The Power of Questions

If you Google search “quotes about the importance of asking questions”, you get a multitude of inspirational ideas. Einstein says, “The important thing is not to stop questioning; curiosity has its own reason for existing.” Other quotes include: “Asking the right questions takes as much skill as giving the right answer”, and “The art and science of asking questions is the source of all knowledge.” I stumbled upon a great book several years ago titled, Make Just One Change: Teach Students to Ask Their Own Questions by Dan Rothstein and Luz Santana. In the book, Rothstein and Santana make a case for the importance of questions to empower and engage students. Their work began in Lawrence, MA where they encountered parents who wanted to advocate for their children in the public school system but didn’t know what questions to ask. In order to build knowledge and confidence, the two authors joined forces and developed the “Question Formation Technique”. They taught parents how to form questions that got at the heart of their issues. Finding the system very successful, Rothstein and Santana expanded their work to educators and later to health professionals. I had the privilege to attend their summer workshop through a summer grant in 2013. I found the concept simple and yet so powerful. It became a teaching technique for my fifth grade classroom and inspired a conference presentation on “Teaching Students to Ask Questions” at a John’s Hopkins Center for Talented Youth gathering in San Francisco. I have included below the link to Dan Rothstein’s TED talk and a journal article in case you would like to know more about the process. In addition, these authors have recently released a book for parents. It addresses the need to ask critical questions about your child’s learning experience. I have asked for Mrs. Ward to obtain a copy for our library.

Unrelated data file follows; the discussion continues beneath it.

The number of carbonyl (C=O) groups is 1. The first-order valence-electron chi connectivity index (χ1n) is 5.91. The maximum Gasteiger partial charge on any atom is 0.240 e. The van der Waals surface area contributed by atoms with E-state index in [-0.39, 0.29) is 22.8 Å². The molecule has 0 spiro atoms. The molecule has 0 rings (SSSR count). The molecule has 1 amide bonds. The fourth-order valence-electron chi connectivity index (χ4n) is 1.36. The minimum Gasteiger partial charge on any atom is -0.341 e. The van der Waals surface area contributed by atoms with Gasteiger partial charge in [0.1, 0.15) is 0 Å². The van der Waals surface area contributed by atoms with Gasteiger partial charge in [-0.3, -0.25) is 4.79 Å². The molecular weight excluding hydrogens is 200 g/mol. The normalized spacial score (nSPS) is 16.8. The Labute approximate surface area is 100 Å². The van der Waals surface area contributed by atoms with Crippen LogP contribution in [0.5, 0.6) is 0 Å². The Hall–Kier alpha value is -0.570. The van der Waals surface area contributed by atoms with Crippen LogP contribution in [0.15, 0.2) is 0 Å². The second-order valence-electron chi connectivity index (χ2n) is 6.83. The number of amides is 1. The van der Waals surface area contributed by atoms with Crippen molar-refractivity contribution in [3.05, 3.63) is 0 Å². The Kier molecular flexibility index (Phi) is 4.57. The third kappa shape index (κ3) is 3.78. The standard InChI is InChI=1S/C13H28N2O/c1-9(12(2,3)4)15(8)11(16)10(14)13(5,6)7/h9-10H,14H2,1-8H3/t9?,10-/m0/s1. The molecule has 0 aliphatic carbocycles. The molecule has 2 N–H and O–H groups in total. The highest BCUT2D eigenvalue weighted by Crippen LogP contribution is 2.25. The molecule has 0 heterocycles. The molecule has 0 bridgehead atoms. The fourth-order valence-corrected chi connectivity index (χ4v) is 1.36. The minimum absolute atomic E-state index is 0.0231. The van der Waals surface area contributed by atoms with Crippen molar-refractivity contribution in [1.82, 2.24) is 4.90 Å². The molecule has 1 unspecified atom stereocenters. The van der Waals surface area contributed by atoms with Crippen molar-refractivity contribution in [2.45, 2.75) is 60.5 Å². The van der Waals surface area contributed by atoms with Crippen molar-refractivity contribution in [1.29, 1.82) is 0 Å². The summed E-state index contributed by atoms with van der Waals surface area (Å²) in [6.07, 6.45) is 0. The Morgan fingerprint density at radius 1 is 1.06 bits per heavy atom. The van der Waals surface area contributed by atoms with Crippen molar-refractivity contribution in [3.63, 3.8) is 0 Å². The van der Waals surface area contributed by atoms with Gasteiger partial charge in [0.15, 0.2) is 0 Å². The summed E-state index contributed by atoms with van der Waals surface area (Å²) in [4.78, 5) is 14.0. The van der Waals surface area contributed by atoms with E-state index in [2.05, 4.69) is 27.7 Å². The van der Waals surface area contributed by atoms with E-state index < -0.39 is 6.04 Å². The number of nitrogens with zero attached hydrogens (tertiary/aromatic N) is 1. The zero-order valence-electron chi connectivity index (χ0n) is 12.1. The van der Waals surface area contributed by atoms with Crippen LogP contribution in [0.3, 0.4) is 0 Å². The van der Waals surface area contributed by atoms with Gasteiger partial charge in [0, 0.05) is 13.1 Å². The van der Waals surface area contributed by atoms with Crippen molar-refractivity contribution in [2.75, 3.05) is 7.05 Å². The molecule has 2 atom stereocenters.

What a treat it was for me to walk into a library class the other day and hear Mrs. Ward talking about the power of questions with our fourth grade boys. She was familiar with the ideas put forth in Make Just One Change, and wanted to set up a “safe zone” for questioning all year! Our faculty realizes the value of student questions. As we continue our discussion of twenty-first century learning and assessment, we appreciate the feedback good questions from the boys give us about learning. We may also generate questions of our own to ponder. What should we be teaching? What are the best methods for teaching it? And how can we assess to see if those methods were successful?


The Academic Council is searching for some of those “questions to ponder” through our student/teacher/parent interviews about current assessment practices at Gilman going on this month. When we asked ourselves the questions I posed above, we realized that there was a great deal to explore. As we look ahead to what makes learning at Gilman successful in the future, we need to explore answers to questions posed today. What should our Gilman students be able to do when they graduate and how will we know they can? Thank you to everyone who has participated in this endeavor so far and please look for more about our findings and eventual assessment prototypes in future blog posts.



I hope that my communication with you each week encourages “talking points” to inspire conversation with your son or sons. Here are some “talking points” based on recent school events.



  • If you are in Kindergarten- How was the play you saw this week? Who is Eric Carle? What have you created based on his artwork and stories?
  • If you are in Prep-One- Why is it important to learn from failure based on lessons learned in Makerspace class?
  • If you are in First Grade- What president came and spoke to you last week? What kinds of questions did you and your classmates ask? What are you learning about spiders?
  • If you are in Second Grade- What important values and character traits are you talking about in your video filming? How will you put all these great videos together? Why is it important to learn about values?
  • If you are in Third Grade- What is a biography? What biography are you reading for your First Friday Book Club in November?
  • If you are in Fourth Grade- How are you preparing for your trip to St. Mary’s City this month?
  • If you are in Fifth Grade- How are you preparing for your first social studies test? What are some study skills techniques you are working on with your teachers?



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